Giving Unconditional Love
BY ANITA TODD-WHITAKER
The doggie doors are always open at the Society for the Prevention of Cruelty to Animals of Florida, headquartered in Lakeland and not just for canines. In 2012, the organization went down in history by happily breaking two records. They broke the month high record by adopting 450 dogs and cats into new homes and, for the year, they adopted out 3,690 dogs and cats into forever homes, 41 more adoptions than the previous high set in 2010.
“Florida faces a serious dog and cat overpopulation problem,” said Sean Hawkins, Chief Executive Officer, SPCA Florida. “By fully educating and engaging the community about animal overpopulation and offering solutions like affordable, accessible spaying and neutering for dogs and cats, Cat Cafés for community animals, and training and relinquishment intervention programs like Open Paw® to keep animals who have homes in those homes; SPCA Florida keeps animals healthy, increases compassion and decreases the need for traditional shelter capacity.”
In addition to placing dogs and cats in homes at record numbers in 2012, the SPCA Florida completed 8,961 spay and neuter surgeries through their adoption center and medical center.
These numbers are what the organization is all about. Founded in 1979, according to their website (www. spcaflorida.org), SPCA Florida exists to eliminate animal suffering and to enhance the human-animal bond by engaging the entire community in the welfare and wellbeing of animals.
“We are thrilled about breaking those records but we are also focused on emphasizing programs to prevent animals from entering our door,” said Jessica Lawson, Manager of Media Relations, SPCA Florida. “We would much rather prevent unwanted litters through spay or neuter efforts, and work with dog and cat guardians to keep their existing animals through training and solutions like ThankDog!® Bootcamp.”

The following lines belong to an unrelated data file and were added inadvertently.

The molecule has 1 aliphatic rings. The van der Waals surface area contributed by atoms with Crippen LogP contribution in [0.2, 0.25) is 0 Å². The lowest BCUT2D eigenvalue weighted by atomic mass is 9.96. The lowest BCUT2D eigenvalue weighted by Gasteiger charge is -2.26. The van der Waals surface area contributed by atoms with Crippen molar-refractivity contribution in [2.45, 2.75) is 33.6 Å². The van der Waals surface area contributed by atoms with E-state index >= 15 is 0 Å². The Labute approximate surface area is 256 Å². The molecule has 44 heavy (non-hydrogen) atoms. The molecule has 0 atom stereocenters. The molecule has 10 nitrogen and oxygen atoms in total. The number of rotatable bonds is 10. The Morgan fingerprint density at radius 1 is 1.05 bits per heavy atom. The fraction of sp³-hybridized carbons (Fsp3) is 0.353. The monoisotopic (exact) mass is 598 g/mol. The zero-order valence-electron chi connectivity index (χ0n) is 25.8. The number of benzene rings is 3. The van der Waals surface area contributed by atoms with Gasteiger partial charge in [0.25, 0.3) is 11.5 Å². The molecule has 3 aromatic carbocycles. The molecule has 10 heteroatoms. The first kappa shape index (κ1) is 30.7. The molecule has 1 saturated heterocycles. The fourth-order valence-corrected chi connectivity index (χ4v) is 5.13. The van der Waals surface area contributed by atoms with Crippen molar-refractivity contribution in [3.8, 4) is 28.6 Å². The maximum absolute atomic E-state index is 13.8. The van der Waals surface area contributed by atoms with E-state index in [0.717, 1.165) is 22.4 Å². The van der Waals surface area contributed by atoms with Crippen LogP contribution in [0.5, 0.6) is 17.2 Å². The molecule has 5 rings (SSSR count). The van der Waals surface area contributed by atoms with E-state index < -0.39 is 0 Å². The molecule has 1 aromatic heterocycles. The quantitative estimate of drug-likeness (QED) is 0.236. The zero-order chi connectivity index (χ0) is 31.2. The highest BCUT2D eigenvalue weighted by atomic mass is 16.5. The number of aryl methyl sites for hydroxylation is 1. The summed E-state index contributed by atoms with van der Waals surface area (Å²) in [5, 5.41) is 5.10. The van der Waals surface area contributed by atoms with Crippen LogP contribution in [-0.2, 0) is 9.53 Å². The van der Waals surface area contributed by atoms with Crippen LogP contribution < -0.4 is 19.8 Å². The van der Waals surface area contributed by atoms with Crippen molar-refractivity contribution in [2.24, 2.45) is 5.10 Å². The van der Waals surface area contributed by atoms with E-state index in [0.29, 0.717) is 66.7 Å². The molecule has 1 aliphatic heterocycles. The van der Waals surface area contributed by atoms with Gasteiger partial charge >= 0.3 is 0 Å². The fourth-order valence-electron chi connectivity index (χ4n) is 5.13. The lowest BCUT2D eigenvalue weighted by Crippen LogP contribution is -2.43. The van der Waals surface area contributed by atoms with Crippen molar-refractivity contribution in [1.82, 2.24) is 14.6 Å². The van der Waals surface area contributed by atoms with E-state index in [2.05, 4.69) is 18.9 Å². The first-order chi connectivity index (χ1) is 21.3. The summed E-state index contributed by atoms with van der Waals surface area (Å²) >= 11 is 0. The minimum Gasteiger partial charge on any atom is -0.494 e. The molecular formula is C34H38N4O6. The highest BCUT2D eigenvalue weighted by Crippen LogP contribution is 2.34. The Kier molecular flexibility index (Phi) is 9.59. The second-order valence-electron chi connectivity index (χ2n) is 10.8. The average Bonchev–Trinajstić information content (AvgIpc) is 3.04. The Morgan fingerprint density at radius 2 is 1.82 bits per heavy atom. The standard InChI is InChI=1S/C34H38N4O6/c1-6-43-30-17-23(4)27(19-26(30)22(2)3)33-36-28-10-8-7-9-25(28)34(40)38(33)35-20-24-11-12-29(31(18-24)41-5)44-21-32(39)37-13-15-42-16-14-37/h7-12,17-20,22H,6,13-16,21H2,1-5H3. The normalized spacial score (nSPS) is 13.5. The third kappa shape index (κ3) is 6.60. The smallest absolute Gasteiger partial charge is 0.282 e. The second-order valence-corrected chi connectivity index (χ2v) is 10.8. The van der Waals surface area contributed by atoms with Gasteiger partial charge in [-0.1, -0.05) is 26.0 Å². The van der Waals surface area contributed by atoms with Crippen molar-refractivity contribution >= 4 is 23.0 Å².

The for-profit organization is an open admission facility which means they take animals no matter what breed or age and once the pets are there, the time they can stay is unlimited. SPCA Florida receives animals from owners who relinquish them, strays, and from other facilities. Upon arrival, they are examined and given several medical tests to ensure they are healthy but that’s not all. Open Paw® recently began being incorporated into SPCA Florida’s care and training program.
“In short, (Open Paw®) is a system that emphasizes not just training, but lots of enrichment for animals (including cats) to maximize not only their chance of getting adopted, but their chances of becoming a true member of the family who adopts them,” said Rowland Stiteler, an SPCA Florida volunteer.
Yogurt became a member of Eleni McDaniel’s family almost immediately. The 7-year old is a “one-eyed Min Pin with a big heart and attitude to match,” McDaniel said. “I’ve suffered from depression and anxiety since I was a little girl, and having an older dog that will love you when the world is falling down around you is one of the best feelings in the world. Yogurt is my ‘furry Prozac.’”
Additionally, SPCA Florida is helping community cats who live on Florida Southern College’s campus by creating a Cat Café program. The cats will be humanely trapped, examined, spayed or neutered, vaccinated, and permanently identified by SPCA Florida veterinarians. They will then be sent back to their home at FSC to be cared for by students. Houses and feeding stations, Cat Cafes, have been built to help in their care.
“Science tells us that managing community cats through humane trap-neuter-return programs is solution-oriented to limiting uncontrolled cat populations, and we know that trapping cats and euthanizing them at shelters only creates a vacuum in the local ecosystem to attract more cats,” Hawkins said.
SPCA Florida recently extended the Adoption Center’s hours in order to increase the number of adoptions. Potential new owners, who must complete an Adoption Application, are encouraged to bring their families and current pets to interact with the possible new family members. Adoption fees vary by species, breed and age.
Jillian Zielinski has adopted three pets from SPCA Florida who have taught her ‘remarkable life lessons.’ “Even though some people think they are doing the animal a favor, it is the animals that end up doing us a favor,” Zielinski said.
SPCA Florida organizes and participates in numerous fundraising events and programs every year, works with other organizations to get animals adopted, provide a variety of pet care resources, veterinary services, and is always looking for foster families.
Lawson is an employee but also a foster parent. “Becoming part of the foster program is the best invitation I ever accepted,” Lawson said.
Leave your doggie door open.